Any Columbia students out there in search of summer housing? This charming apartment, from the prewar cooperative 609 West 114th Street, is now renting. Besides the great Morningside Heights locale, a half block from the campus and a half block from Riverside Park, you get interior details like 10-foot ceilings, crown moldings and French doors. A corner location and windows everywhere you look stream in sunlight throughout the day. Although in a co-op building this apartment has been rented out for years, and was last asking $2,900 a month in 2015.
This historic frame home is looking picture perfect in Ridgewood, Queens. It’s located at 62-46 61st Street, a block off the neighborhood’s main drag of Metropolitan Avenue. The listing says you “step back into 1899 every evening in this beautiful two-story Victorian.” We have to admit the property remains impressively intact, from the front porch to the ornate woodwork and pocket doors inside. After selling back in 2014 for $560,000, then getting some modern structural upgrades, it’s now on the market for $850,000.
- A Look Inside Harlem 125 as the New Rental Debuts on Harlem’s Main Street [link]
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- Newly Launched Jersey City Rental Partners with Airbnb, Achieves Record Price Per Square Foot [link]
- Live in Brooklyn’s Tallest Building: New ‘Hub’ Rental Tower Leasing with 1 Month Free[link]
- Leasing Launches at Long Island City’s The Forge; Luxury Rentals from $2,485/Month [link]
- Williamsburg Mega-Rental, “LEVEL” Launches Leasing for July 1 Move-ins [link]
- Kips Bay Rental Tower Relaunches as The Lanthian; Renovated Apartments from $3,438/Month [link]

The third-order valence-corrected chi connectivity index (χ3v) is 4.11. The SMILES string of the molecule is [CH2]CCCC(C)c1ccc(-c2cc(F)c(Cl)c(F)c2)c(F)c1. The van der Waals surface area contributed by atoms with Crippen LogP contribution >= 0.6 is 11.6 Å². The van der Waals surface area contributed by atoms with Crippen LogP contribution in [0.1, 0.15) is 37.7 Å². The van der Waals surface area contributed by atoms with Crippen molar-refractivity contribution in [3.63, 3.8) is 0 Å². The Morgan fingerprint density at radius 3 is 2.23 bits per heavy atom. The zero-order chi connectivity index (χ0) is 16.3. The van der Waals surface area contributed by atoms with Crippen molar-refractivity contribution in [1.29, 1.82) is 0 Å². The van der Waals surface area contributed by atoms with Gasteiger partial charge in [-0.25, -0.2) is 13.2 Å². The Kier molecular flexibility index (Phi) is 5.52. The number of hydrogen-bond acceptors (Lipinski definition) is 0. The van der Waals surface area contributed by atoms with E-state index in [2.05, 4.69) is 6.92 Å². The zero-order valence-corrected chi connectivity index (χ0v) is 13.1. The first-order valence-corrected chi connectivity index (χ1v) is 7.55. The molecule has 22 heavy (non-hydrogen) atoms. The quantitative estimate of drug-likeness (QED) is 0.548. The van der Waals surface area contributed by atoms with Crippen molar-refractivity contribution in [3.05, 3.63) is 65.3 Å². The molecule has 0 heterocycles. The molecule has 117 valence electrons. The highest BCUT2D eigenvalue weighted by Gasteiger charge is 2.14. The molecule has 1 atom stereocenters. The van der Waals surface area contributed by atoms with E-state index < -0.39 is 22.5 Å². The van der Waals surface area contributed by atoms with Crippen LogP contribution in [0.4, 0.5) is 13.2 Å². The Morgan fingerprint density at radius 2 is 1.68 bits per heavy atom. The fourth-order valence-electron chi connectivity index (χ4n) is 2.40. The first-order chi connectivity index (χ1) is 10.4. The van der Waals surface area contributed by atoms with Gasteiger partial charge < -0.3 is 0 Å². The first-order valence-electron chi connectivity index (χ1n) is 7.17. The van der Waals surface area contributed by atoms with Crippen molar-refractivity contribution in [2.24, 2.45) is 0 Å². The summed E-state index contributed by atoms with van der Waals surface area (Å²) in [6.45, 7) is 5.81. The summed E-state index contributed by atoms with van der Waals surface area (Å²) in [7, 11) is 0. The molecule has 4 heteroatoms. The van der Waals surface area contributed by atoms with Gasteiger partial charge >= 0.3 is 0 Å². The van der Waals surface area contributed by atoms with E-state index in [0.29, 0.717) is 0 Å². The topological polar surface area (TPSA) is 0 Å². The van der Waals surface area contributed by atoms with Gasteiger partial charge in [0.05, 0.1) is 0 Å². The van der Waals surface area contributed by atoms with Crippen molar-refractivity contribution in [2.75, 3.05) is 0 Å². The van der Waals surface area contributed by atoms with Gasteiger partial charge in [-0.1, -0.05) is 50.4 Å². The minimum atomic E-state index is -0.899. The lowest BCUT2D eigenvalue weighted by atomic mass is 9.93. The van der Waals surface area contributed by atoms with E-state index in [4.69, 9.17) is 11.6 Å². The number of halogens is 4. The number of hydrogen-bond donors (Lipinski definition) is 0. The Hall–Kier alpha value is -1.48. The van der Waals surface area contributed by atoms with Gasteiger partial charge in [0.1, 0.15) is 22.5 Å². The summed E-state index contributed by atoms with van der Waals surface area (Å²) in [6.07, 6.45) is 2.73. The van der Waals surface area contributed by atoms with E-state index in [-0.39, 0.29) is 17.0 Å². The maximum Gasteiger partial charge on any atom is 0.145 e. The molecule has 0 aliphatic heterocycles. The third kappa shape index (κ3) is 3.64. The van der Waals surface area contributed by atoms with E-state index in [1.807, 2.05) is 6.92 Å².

- Pair of Rental Buildings Debut on Greene Avenue in Bedford-Stuyvesant [link]
- Teaser Site Launches for 21-Story Rental Tower Coming to Downtown Brooklyn[link]
- Leases with 1 Month Free at West 52nd Street Rental Tower, The Ellington [link]
A vintage postcard of the Airlines Terminal Building, via drivingfordeco.com
For more than 30 years, the Art Deco-style Airlines Terminal Building served millions of travelers as a spot where flight tickets servicing New York could be purchased and where passengers could board shuttle buses to take them to the various airports. The building, located on the southwest corner of Park Avenue and 42nd Street, sat on the former site of the Hotel Belmont, which was built in 1906 and later demolished in 1930. Construction of the Airlines Terminal began in 1939 to create the chic, futuristic design, which included a steel frame and a crown flanked by two eagles.
This south-facing apartment comes from the prewar cooperative known as Morgan Studios, at 170 East 78th Street on the Upper East Side. A thoughtful renovation didn’t take anything away from the prewar charm—the living room still looks stunning with 13-foot ceilings and large casement windows, alongside a wood-burning fireplace with a custom mantle. A ladder helps access the floor-to-ceiling shelving, and a staircase leads to the upper-level bedroom and kitchen. This was just listed under $1.5 million, after last selling in 2009 for $1.35 million.
In May 2015, New York City’s Department of Transportation began an initiative to replace roughly 250,000 old streetlights with new LED fixtures in all five boroughs. The city chose to switch over to energy-efficient lights to save money and time; the lights last 15 years and require less maintenance. Following hundreds of complaints from residents about the harshness of the lights, the city had to then replace these new lights with dimmer bulbs. Now, the American Medical Association (AMA) warns of the potential harmful human health and environmental effects of LED lights, including damage to one’s eyesight and disruption in sleep patterns. As CNN reports, the AMA has released guidelines for communities to follow when choosing LED streetlights.